My Grandmother was a professional seamstress and my Mother grew up learning how to sew as well, so every Easter I had a new outfit to hunt Easter eggs in. It didn’t matter if we didn’t go to church, until many years later, It was important that I look nice for that very special day as we always had company and photos taken.
The week before, Mom and I would head out to the fabric store to look a patterns and material. Even at an early age I was always included in the decision making of what I was going to wear. I could be a stubborn child and once the outfit was made if I didn’t like it I wouldn’t wear it. So Grandma and Mom learned quickly to include me. Did I like this color, that fabric, did it feel good, what about that pattern?
Typical Easter Dress
of the 50's
Mom would clear the kitchen table and we would lay out the material and place the pattern on top, measuring, pinning then cutting. After getting it all cut out and carefully folded, mom would start sewing the pieces together and slowly a beautiful to me dress would appear! I would stand on a chair and mom or grandma would pin in the hem of the dress making sure that it hit at my knee or just below. Of course I had to have my crinolines on to make the skirt flair so the hem would be correct. Pin it without the crinolines and it could be a disaster! Once done the dress was press and hung with care until Easter morn. In some respects I feel my Brother felt left out as Mom bought his outfit. It wasn’t until I was about 13 before I started getting a store bought outfit for Easter.
On Friday Mom and I would head to the store to grocery shop and then to the liquor store. She would always get a Manischewitz Red Cream Sherry. We kids would always get a very small glass of it. Boy was it good!
The day before Easter, Mom and Grandma would hard boil 4 dozen eggs. Frank, my brother, and I had a most wonderful time coloring 3 dozen eggs. We would make two toned eggs, write on them, mix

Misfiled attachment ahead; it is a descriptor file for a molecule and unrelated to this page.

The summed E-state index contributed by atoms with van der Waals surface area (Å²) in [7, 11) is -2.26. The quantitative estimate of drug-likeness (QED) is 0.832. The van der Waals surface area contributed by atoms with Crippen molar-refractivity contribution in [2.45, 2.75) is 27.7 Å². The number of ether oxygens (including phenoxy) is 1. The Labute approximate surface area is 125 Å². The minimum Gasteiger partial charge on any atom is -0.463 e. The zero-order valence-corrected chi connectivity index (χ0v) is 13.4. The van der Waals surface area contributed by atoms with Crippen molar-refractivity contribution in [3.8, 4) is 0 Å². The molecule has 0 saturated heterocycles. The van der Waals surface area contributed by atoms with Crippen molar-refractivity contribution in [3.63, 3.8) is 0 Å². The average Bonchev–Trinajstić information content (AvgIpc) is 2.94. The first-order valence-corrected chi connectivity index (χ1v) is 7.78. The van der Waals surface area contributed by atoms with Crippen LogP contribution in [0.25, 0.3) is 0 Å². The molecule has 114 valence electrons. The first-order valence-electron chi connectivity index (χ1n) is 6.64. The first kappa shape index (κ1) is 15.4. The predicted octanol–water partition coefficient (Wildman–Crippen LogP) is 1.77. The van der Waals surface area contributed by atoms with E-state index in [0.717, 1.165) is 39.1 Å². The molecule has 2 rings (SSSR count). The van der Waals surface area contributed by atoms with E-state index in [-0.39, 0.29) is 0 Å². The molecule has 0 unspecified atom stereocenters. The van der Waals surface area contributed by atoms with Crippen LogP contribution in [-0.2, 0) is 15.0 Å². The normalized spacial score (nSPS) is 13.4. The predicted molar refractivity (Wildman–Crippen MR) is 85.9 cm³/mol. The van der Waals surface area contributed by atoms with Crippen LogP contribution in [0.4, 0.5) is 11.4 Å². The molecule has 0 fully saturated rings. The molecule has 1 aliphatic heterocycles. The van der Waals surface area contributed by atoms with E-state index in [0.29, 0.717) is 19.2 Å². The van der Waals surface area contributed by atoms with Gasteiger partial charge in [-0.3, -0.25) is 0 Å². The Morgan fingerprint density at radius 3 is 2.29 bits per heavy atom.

colors and we got to where we were making our own colors and not buying the store bought dyes. We always had a blast. We also learned not to put the eggs once dyed in the refrigerator as they would sweat when we brought them back out, all the color would come off, not good!
Frank and I were so excited to get a visit from the Easter Bunny on Easter morn. When we got up we would get dressed up in our new outfits and go into the living room and there would be our Easter baskets filled with peeps and a big chocolate bunny and lots of candy and of course our dyed Easter eggs. How did the Easter Bunny know where to find our Easter eggs!?
After having breakfast and devouring some of the candy in our baskets, unbeknownst to us one of our parents had slipped out and hidden our eggs outside
and returned the baskets to their spots empty and waiting for us to partake in the hunt. Mom or Dad would come in and proclaim the Easter Bunny had made off with our eggs and we had better go find them. Out the door we would rush with our baskets and
begin the frantic hunt while mom would film it on the old Bell & Howell 8mm movie camera.
Oh such fun, Frank and I would hide eggs on and off all day long. Our cousins would come in from Texas and join us and we would hunt together. Some Easters were so blistering cold we would have to hunt in the house and occasionally we would loose an egg and weeks later suffer the consequences of the rotten egg smell until we would find it in the couch. YUCK!
One year I got a baby duck for Easter, I named him Quack. He eventually went to my Grandma's house to live with her chickens.
Mother and grandma would spend the afternoon in the kitchen preparing Easter dinner, Dad would fix
After dinner we all would pitch in and get the kitchen cleaned up as the TV Network was going to show the “Ten Commandments” with Charlton Heston. Back then there were only 3 stations unlike today where there are a plethora of choices.
Inside Trinity Episcopal
Church, Tulsa, OK
At the age of 14 my mother and I joined the Episcopal church and Easter took on a whole new meaning. Easter for me is a time for reflection, renewal and hope.
Whatever Easter means to you, I hope you fill your day with love.